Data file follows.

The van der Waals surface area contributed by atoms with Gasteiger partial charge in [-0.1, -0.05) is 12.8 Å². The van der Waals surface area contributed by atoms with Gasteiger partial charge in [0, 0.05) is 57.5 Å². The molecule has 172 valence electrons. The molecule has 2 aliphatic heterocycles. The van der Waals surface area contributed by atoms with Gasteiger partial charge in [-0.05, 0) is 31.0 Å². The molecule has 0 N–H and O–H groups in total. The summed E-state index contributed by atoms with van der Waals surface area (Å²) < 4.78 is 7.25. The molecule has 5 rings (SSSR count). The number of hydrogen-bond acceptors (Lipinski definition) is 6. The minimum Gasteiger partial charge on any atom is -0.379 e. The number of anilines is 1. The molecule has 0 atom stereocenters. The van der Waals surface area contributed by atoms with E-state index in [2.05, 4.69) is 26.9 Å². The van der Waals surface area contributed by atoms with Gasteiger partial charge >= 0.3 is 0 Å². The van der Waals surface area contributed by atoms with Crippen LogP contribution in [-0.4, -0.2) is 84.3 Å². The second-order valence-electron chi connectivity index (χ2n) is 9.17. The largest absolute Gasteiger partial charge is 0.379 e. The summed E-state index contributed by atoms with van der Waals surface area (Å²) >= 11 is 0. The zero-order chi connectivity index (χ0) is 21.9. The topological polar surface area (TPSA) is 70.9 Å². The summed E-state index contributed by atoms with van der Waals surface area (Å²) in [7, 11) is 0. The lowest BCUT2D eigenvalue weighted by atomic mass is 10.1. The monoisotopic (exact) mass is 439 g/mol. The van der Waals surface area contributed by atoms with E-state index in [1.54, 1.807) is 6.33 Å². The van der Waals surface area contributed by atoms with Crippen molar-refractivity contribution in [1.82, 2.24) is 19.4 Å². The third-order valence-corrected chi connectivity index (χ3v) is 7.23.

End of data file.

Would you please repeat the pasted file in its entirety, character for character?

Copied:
The van der Waals surface area contributed by atoms with Gasteiger partial charge in [-0.1, -0.05) is 12.8 Å². The van der Waals surface area contributed by atoms with Gasteiger partial charge in [0, 0.05) is 57.5 Å². The molecule has 172 valence electrons. The molecule has 2 aliphatic heterocycles. The van der Waals surface area contributed by atoms with Gasteiger partial charge in [-0.05, 0) is 31.0 Å². The molecule has 0 N–H and O–H groups in total. The summed E-state index contributed by atoms with van der Waals surface area (Å²) < 4.78 is 7.25. The molecule has 5 rings (SSSR count). The number of hydrogen-bond acceptors (Lipinski definition) is 6. The minimum Gasteiger partial charge on any atom is -0.379 e. The number of anilines is 1. The molecule has 0 atom stereocenters. The van der Waals surface area contributed by atoms with E-state index in [2.05, 4.69) is 26.9 Å². The van der Waals surface area contributed by atoms with Gasteiger partial charge >= 0.3 is 0 Å². The van der Waals surface area contributed by atoms with Crippen LogP contribution in [-0.4, -0.2) is 84.3 Å². The second-order valence-electron chi connectivity index (χ2n) is 9.17. The largest absolute Gasteiger partial charge is 0.379 e. The summed E-state index contributed by atoms with van der Waals surface area (Å²) >= 11 is 0. The zero-order chi connectivity index (χ0) is 21.9. The topological polar surface area (TPSA) is 70.9 Å². The summed E-state index contributed by atoms with van der Waals surface area (Å²) in [7, 11) is 0. The lowest BCUT2D eigenvalue weighted by atomic mass is 10.1. The monoisotopic (exact) mass is 439 g/mol. The van der Waals surface area contributed by atoms with E-state index in [1.54, 1.807) is 6.33 Å². The van der Waals surface area contributed by atoms with Crippen molar-refractivity contribution in [1.82, 2.24) is 19.4 Å². The third-order valence-corrected chi connectivity index (χ3v) is 7.23.